San Diego has made a name for itself amongst craft beer enthusiasts. A growing number of brewing companies have popped up in the local dining scene, touting each of their unique brews as menu highlights. And just like other restaurant projects, these brewing companies are seeking the help of successful interior designers to help them realize their culinary visions.DISD Graduate, Megan Pucak, Class of 2008
Design Institute of San Diego graduate Megan Pucak is one of those designers. She graduated in 2008 and has now established her own firm, Megan Pucak Interior Design, handling both residential and commercial projects. “I like the balance of the two because residential design is so intimate and personal for the client and commercial is less so,” she explains. “For me, it works out to mix the two so I don’t get burned out on one or the other.”Stone Brewery Tap Room, Seating Area
Megan was contacted by the project manager from Stone Brewing Company as they were looking for some help just a few weeks before they opened their Liberty Station location in 2013. “They found me through my website and wanted to add some art work the space. I did complete a plan for that space but unfortunately it was never fully realized,” says Megan. “However, about a year later when they were looking to redesign their downtown Tap Room they brought me in.”Other seating area, Stone Brewery Tap Room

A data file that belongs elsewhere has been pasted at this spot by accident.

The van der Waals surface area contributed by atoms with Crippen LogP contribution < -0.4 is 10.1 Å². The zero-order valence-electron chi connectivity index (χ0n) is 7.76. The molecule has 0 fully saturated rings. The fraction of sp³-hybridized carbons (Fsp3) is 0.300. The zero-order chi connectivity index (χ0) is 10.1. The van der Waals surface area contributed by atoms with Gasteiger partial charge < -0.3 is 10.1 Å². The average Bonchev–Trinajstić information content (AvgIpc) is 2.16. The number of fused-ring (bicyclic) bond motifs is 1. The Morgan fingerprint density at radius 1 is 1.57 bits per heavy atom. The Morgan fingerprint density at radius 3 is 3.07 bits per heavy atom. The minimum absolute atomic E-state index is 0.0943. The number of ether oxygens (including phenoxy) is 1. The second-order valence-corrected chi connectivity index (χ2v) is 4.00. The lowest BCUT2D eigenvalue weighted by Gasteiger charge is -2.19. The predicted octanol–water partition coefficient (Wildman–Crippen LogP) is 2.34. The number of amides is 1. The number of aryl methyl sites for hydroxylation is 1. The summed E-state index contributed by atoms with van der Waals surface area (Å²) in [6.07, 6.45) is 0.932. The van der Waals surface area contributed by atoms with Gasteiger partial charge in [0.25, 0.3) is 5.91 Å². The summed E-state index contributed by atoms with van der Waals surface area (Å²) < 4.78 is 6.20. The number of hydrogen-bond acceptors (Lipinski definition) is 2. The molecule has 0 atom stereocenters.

The client “had built out the bar but the space felt very sterile and generic,” explains Megan. She credits Steve Robbins, Stone’s Director of Hospitality, with having the overall vision for the space. “They wanted to give it a grungier vibe, something like an off the beaten path music venue that you might wander into in downtown London or Berlin.” The overall look was gritty and black and white – almost like a subversive-feeling street scene.Full view of the Stone Brewery Mural
The goal was to complete the project in two months. The most tedious part of the project was attempting to glue 2,000 bottlecaps to the surface of a wall. “It was a slightly bigger endeavor than we thought,” Megan shares. Even after experimenting with all sorts of different glues and adhesives, in the end there wasn’t a perfectly efficient option. Their original plan of completing the bottlecap project on a Saturday afternoon went out the window, and while the staff at the Tap Room continued to work on the task during downtime, they didn’t end up covering as many walls as Megan originally planned on.Close up of the bottlecap wall piece
Tedious mini-projects aside, working with artist Jack Stricker on the mural, which takes up a majority of the Tap Room dining room, was the highlight of the project for Megan. Stone nomenclature and slogans were worked into the mural, in the graffiti on the wall, and in other areas, but they didn’t want it to feel like a Stone advertisement. Striking the right balance was key in pulling that off: “I think that Jack got it exactly right, and it was amazing watching the mural go up.”Mural Artist Jack Striker
Currently keeping Megan busy is a project refurnishing a company suite at the Georgia Dome and an office remodel for a contractor she works with regularly. “But further into this career I realize that the element of the unknown keeps this job interesting and keeps me growing as a designer.” Having that point of view this early in her professional life is the ticket to success in an industry that’s constantly evolving.